Small Business Saturday, My Shopping Tradition
This morning my daughter and husband arose while the sun was still asleep, while snow still blanketed the earth; they lit out for a new tradition… shopping. They hit the malls, not because the prices are slashed (they really are not), not because they have long shopping list (we don’t spend a lot during Christmas); they hit the road because the trip is “quality time.”
Insert eye roll. The dog and I have our own quality time. We call it “hold up in the warm and cozy bed.”
This year, many small-businessmen (and women) are spreading the word about Small Business Saturday. Tomorrow, small business owners are asking shoppers to step away from the malls, the chains, the big box stores and visit local, independently-owned stores. Of course this is a cause I’m happy to get behind.
Recently, I spoke to a group of authors and was asked, “is your book on Amazon?” Of course it is, all titles are on Amazon. However, traditionally published authors shudder at this question. Do you know that author’s receive zero money (not one red cent) from used books sold on Amazon?
I stood for a moment, speechless. “I like to shop locally,” she said with a smile.
So why then, would I ever send a reader to the local bookstore?
Because it is the local merchant who is the cornerstone of the community. The Indie Bookstore knows what you like to read. The local restaurant treats you like family. The boutique clothing store wants to build a community where everyone can come and shop. Indie Bookstores are personal shoppers. Most local restaurants will cook something (off menu) just for you. Use them. But the relationship goes further than that, locally owned businesses care about you, they really do.
Here’s a revelation: Walmart doesn’t give a hang about you, neither does Amazon. But a small business in your town cares about you, the consumer. They care that your property taxes are going through the roof. A mom and pop’s sandwich store cares that you are on a limited income (because they are on a limited income also). Small businesses employ your children, they pay local taxes, they support the soccer team and hold fundraisers when someone needs a kidney transplant. And for those who think big-box retailers do the same well honey, I am not so certain about that. What I do know with certainty is that I have a relationship, a friendship, with every small businessman and woman I patronize.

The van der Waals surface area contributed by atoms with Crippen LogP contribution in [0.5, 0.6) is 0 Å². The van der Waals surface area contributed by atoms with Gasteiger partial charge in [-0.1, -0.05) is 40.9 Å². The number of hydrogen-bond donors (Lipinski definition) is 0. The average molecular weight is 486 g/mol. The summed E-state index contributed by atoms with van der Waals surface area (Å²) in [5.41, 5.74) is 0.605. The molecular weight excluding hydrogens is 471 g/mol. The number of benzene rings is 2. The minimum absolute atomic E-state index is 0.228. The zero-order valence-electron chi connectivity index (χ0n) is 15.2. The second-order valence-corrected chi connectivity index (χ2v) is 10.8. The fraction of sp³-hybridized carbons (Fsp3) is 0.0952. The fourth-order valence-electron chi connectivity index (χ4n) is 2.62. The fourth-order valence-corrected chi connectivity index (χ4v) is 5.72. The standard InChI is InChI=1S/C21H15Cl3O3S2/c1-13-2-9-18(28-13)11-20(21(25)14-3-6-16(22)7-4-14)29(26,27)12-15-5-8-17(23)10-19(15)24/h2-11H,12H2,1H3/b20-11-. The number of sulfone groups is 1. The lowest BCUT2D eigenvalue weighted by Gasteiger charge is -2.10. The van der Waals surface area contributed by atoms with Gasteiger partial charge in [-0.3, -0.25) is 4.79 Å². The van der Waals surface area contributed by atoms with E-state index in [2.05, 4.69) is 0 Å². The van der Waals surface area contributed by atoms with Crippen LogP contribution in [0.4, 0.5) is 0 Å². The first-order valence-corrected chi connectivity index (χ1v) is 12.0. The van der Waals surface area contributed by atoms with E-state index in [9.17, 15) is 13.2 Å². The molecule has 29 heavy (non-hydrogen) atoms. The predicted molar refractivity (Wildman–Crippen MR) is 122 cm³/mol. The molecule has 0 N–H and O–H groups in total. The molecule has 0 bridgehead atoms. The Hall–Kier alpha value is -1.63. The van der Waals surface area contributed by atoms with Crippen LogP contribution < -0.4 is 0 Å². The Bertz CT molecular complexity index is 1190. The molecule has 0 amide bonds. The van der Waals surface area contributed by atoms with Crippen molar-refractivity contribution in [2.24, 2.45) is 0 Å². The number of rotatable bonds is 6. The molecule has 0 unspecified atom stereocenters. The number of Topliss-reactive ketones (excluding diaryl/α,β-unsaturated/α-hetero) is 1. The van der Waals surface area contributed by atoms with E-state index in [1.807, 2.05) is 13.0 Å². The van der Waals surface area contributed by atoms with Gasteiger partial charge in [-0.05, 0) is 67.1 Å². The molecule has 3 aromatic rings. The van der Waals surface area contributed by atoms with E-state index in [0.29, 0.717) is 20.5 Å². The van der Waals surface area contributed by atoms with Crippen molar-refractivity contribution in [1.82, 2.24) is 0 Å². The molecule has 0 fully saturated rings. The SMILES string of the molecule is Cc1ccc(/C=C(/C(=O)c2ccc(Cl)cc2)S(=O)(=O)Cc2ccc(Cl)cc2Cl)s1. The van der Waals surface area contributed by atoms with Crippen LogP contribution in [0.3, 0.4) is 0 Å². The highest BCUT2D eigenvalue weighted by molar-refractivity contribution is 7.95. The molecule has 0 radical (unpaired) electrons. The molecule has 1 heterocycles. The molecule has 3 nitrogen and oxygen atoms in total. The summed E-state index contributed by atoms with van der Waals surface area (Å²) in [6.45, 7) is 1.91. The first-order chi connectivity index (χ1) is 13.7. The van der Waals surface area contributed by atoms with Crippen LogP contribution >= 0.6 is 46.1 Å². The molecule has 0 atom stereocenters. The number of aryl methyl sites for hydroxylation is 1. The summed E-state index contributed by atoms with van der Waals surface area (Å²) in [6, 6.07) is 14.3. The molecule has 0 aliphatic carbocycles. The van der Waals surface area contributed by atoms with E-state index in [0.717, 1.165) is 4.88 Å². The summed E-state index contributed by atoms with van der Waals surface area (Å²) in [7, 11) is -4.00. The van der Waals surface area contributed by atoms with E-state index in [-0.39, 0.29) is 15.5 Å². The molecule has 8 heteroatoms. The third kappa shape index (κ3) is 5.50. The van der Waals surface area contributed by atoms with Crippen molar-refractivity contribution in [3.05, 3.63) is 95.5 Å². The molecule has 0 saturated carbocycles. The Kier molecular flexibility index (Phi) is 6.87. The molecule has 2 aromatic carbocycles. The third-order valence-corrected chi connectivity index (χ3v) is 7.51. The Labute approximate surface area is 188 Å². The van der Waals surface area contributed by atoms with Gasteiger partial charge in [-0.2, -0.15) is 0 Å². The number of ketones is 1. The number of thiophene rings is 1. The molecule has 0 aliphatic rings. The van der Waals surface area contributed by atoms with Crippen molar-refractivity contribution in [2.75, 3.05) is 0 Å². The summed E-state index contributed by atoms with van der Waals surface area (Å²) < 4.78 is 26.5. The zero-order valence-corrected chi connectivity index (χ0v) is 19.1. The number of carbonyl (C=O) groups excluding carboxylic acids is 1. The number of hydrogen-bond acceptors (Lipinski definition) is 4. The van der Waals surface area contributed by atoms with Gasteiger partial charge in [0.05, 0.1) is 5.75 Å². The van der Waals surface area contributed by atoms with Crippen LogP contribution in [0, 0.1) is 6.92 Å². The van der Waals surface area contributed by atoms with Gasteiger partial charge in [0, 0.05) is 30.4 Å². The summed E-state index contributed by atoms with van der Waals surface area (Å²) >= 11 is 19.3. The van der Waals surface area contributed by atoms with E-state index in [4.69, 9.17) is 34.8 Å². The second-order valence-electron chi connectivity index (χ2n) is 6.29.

They ask about my next book.
They ask about my momma, about the sick, and hungry.
They hold canned food drives.
They collect books, and coats, and toys for the needy.
They pray for me, and for my family.
They have a cake for me on my birthday. (Thank you Cat).
They make me feel like I matter, like I am more than just a number.
They want my business and they show me that I am appreciated.
Those are just a few reasons why I stayed curled up tight in the bed this morning as the beloveds pointed to vehicle toward the mall. Join me in stepping out tomorrow and visiting a local independently-owned small business.
Renea Winchester is the award-winning author of Mountain Memories; True Stories and Half-Truths from Appalachia. Her first book, In the Garden with Billy: Lessons About Life, Love & Tomatoes earned her a SIBA and GAYA nomination. In 2014, Mercer University Press will release her next book titled Farming, Friends, and Fried Bologna Sandwiches. Email her through her website at www.reneawinchester.com
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